● Next Wednesday, we will discuss reliability and validity.
● Next Friday, we will review for the exam.
● Homework: Read chapters 8-9 and review sheet, complete review questions (by Friday), study for the
exam, and come to class with questions
● Data - information researchers obtain on the subjects of their research
○ Information that could be obtained systematically and that can be reproduced
○ The key to empirical research is the ability to make inferences on the basis of data
● Instrumentation - instruments and procedures used in collecting data
● Instrument - device used to collect data, used to measure constructs of interest, completed by subjects,
researchers, or informants
○ Can be used by researchers - rating scales, observation forms, tally sheets, performance checklists,
○ Can be used by subject/informant - questionnaires, self-checklists, attitude scales,
personality/character inventories, achievement test (assess knowledge or skill in an area that has
been specifically taught), aptitude tests (assess intellectual abilities that are not specifically taught),
Likert Scale (1-5)
■ Subject - you are studying 5th graders, and the 5th graders provides you with information
■ Informant - you are studying 5th graders, and the teacher provides you with information
■ Can be modified for when subjects are children but you want their own reports (ex: making
questions less wordy and more picture-based)
○ Can be selection or supply items
■ Selection items - true/false, matching, multiple choice, interpretive (better for when you
want a distinct response, like in a quantitative study)
■ Supply items - short answer, essay questions (better for when you want more open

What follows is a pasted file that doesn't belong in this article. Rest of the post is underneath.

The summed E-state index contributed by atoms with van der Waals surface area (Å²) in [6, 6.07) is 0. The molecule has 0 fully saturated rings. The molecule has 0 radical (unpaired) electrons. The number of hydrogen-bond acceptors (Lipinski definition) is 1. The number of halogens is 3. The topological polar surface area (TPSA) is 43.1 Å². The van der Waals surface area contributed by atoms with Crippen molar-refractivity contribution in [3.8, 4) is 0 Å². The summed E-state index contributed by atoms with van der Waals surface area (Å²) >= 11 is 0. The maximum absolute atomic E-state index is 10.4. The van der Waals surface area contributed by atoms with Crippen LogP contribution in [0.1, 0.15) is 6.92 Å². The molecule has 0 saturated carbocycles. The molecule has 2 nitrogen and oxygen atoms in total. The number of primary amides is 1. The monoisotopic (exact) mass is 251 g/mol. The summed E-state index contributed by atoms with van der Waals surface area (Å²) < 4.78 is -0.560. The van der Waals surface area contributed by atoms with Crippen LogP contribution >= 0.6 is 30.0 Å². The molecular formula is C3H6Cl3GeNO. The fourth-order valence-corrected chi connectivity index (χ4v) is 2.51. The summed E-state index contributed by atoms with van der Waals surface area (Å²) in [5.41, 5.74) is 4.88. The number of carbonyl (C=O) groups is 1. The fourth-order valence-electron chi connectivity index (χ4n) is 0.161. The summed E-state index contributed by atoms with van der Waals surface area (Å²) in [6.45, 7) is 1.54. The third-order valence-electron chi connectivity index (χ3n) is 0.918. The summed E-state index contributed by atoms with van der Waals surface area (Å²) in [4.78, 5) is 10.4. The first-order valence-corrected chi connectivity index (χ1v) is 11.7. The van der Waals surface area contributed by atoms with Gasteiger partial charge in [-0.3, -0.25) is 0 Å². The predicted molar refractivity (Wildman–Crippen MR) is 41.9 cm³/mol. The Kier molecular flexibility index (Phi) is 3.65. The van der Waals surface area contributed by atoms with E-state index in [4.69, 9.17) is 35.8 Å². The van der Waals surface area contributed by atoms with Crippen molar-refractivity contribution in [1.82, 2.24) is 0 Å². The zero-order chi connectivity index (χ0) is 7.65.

responses, like in a qualitative study)
○ Attempt for unobtrusive measures
■ Many instruments require the cooperation of the respondent in one way or another
■ An intrusion into ongoing activities could change the respondent’s response → to eliminate
this, researchers use unobtrusive measures, data collection procedure that involves
minimal intrusion into the naturally occurring course of events ○ Instruments can come from previous literature - time efficient, have information on validity and
reliability already, supported by findings in empirical literature
○ Instruments can be researcher developed - time consuming, must establish validity and reliability,
must establish empirical support
○ When looking for good instruments that already exist…
■ Review previous literature
■ Search through databases (ERIC, PsycInfo)
○ Guiding questions in selecting an instrument
■ How much does it cost?
■ How easy is it to administer?
■ How long will it take to administer?
■ Are the directions clear?
■ Is it appropriate for the group to whom it is being administered? (consider age, language)
■ Is it easy to score?
■ How are the results interpreted?
■ How does it measure what it is supposed to measure?
■ What type of data do I end up with?
■ Is it reliable/valid?
○ Norm-referenced instruments - provide information about an individual with respect to a group
that they are being compared to
■ Ex: IQ test, state standardized test that compares to others in the same grade across the
○ Criterion-referenced instruments -